At a Glance:
At only 19 years old, Tiernee had battled two diseases for most of her young life: heart failure and kidney failure. When she became the first patient at Cincinnati Children’s Hospital Medical Center to receive the SynCardia temporary Total Artificial Heart (TAH), her doctors hoped it would bring her one step closer to winning her battle against end-stage heart failure. But they didn’t expect that it would also help save her remaining kidney.
As a young girl, Tiernee suffered from a form of kidney cancer called renal cell carcinoma. In addition to having one of her kidneys removed, she had to undergo chemotherapy, which weakened her heart. In August 2006, the summer before she started eighth grade, Tiernee received a heart transplant.
However, over the next few years, Tiernee’s body rejected her donor heart and her health began to deteriorate. She progressed to end-stage kidney (renal) failure and was looking at needing dialysis for the rest of her life. Doctors didn’t think she would survive the wait for another heart transplant, so they decided to implant the SynCardia TAH.
“I was nervous at first, obviously,” said Tiernee. “After I got over the initial shock, I just kind of thought, ‘OK… They’re going to put this device in me and I’m not going to have a heart. It’s going to be mechanical.’”
After receiving the SynCardia TAH, Tiernee was shocked at the immediate improvement.
Tiernee plays foosball with her surgeon, Dr. David L.S. Morales, at Cincinnati Children’s Hospital Medical Center.
For almost two months after her implant surgery, Tiernee’s kidney continued to produce no urine, so she was scheduled for surgery to receive a permanent catheter.
“We had been so hopeful that the kidney function would return,” said Dr. David L. S. Morales, chief of pediatric cardiothoracic surgery at Cincinnati Children’s. “But after two months of no urine, we finally scheduled her for permanent dialysis access surgery the day after New Year’s Day.”
However, on New Year’s Day, Tiernee began making urine. “The SynCardia TAH really helped the rest of my body to recover,” said Tiernee.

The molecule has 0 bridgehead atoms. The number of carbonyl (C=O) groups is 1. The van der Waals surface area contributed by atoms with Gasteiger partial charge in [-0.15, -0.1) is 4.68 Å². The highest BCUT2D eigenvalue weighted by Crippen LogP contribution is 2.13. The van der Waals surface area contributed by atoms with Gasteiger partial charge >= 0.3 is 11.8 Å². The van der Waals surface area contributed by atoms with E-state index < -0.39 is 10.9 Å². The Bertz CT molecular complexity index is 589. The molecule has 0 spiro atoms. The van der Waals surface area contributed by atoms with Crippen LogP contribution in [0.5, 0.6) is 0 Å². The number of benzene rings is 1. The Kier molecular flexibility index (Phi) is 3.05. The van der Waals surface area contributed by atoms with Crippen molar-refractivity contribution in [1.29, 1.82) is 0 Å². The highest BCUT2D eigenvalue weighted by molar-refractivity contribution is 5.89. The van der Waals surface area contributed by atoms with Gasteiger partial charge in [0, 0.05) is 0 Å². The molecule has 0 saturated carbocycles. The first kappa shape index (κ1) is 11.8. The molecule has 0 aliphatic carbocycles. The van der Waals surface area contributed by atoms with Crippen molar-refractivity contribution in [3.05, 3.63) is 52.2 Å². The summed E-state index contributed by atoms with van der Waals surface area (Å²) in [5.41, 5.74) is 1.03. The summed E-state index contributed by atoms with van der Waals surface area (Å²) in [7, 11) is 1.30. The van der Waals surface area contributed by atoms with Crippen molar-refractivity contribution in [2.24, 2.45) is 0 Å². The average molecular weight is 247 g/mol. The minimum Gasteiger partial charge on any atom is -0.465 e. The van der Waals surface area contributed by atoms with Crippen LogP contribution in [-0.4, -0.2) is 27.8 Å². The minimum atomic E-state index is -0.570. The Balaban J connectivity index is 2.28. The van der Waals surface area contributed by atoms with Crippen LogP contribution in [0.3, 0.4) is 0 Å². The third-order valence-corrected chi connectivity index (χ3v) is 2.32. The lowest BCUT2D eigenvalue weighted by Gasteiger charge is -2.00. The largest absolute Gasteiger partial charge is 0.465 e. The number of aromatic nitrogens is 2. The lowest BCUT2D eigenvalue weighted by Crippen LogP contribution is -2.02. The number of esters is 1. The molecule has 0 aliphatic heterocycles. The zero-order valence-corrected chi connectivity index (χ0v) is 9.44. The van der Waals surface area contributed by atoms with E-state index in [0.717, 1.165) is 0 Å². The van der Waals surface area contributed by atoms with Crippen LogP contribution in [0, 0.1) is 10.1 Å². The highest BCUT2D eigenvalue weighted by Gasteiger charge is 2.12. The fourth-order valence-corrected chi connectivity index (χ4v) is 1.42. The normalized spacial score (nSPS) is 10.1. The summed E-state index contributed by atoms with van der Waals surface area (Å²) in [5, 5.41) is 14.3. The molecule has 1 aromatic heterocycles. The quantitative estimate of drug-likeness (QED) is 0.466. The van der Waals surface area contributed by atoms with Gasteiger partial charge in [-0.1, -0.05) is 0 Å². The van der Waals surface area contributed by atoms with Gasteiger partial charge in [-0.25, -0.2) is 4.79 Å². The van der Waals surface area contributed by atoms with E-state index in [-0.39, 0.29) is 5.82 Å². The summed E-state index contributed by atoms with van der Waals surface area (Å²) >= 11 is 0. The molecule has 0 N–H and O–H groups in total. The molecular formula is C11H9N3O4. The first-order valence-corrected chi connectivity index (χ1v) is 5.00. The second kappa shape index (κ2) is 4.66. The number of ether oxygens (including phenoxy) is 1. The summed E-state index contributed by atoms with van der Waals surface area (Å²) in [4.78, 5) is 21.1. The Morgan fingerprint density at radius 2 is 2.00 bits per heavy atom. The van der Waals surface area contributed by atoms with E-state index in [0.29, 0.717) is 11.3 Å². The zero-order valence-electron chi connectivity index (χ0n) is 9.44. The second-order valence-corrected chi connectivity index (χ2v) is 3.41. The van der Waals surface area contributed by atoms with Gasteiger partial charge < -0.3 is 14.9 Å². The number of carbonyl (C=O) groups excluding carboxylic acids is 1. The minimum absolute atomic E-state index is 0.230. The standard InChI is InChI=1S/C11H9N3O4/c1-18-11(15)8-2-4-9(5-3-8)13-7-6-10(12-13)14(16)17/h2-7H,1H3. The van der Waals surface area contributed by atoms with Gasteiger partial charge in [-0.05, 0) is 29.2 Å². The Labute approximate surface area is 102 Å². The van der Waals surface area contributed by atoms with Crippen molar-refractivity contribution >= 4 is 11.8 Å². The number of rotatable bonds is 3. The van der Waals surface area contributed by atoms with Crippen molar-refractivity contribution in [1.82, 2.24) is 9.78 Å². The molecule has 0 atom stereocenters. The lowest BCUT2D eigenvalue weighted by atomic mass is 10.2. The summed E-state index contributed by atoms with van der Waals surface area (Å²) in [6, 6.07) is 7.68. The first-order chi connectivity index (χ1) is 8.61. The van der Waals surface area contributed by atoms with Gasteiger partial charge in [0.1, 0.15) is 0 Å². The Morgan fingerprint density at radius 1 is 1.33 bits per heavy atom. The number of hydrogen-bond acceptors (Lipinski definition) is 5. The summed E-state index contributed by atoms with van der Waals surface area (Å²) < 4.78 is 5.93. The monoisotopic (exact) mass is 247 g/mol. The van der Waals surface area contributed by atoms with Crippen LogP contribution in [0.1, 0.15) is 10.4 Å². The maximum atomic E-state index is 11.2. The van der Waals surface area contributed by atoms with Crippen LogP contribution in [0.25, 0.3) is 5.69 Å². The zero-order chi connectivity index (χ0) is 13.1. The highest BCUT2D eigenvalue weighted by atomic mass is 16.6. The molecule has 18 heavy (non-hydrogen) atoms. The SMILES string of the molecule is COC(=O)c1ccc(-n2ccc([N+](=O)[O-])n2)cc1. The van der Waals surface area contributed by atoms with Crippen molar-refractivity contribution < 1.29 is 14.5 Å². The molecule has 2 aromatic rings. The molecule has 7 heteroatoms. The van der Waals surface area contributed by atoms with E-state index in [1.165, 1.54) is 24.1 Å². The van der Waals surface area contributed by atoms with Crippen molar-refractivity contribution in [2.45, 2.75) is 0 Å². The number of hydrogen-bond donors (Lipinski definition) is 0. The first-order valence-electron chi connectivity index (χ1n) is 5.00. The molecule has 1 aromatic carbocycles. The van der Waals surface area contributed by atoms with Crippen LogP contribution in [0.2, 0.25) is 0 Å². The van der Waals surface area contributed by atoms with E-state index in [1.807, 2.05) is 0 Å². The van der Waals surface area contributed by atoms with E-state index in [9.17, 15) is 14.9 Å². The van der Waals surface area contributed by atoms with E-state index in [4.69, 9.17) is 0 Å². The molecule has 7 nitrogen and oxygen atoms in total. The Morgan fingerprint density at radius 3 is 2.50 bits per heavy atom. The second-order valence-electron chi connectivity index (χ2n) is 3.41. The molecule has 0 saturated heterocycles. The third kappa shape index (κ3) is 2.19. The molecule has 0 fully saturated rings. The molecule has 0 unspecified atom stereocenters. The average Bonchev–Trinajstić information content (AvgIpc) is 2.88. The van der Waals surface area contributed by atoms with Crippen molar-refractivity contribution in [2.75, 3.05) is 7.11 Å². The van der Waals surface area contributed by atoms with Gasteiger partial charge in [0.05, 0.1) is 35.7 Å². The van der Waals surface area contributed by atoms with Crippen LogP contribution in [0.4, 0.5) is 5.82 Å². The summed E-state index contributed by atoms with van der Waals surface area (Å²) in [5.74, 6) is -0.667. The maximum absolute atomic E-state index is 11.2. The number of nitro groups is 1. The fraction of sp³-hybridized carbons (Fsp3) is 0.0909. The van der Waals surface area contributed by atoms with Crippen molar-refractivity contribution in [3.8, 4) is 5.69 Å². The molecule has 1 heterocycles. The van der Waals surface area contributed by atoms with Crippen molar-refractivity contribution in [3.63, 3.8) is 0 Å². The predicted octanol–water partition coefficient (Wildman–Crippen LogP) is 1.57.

Less than two weeks later, Tiernee was switched to the Freedom® Portable Driver, a smaller, lighter pump for the TAH that allows stable patients to be discharged home. The Freedom Driver allowed Tiernee, who felt healthier than she had in years, to leave the hospital and return home to her family.
At home, Tiernee’s 4-year-old brother liked to listen to the SynCardia TAH pumping in her chest, while her 9-year-old brother took pride in learning how to switch out the batteries in the Freedom Driver.
Tiernee also demonstrated her TAH and Freedom Driver to a class of captivated seventh graders at Cincinnati Country Day School. “I was glad they were able to see that being sick is not weird or crippling,” she said.
After 414 days of life with the SynCardia TAH, Tiernee received her second donor heart. When she was discharged from Cincinnati Children’s, she not only had a new heart, but also, as physicians had hoped, a fully recovered kidney.
“This experience has made me very optimistic that many of the livers and kidneys that fail due to heart disease could actually be recoverable with the [TAH],” said Dr. Morales. “Every time we put in this device, we learn something new.”
As for Tiernee, she’s thrilled to be back home with her new heart, and credits her survival to the SynCardia TAH.
“I was completely shocked [to learn about the TAH],” Tiernee remembers. “I found out that it wasn’t the end, that I had another chance at life.”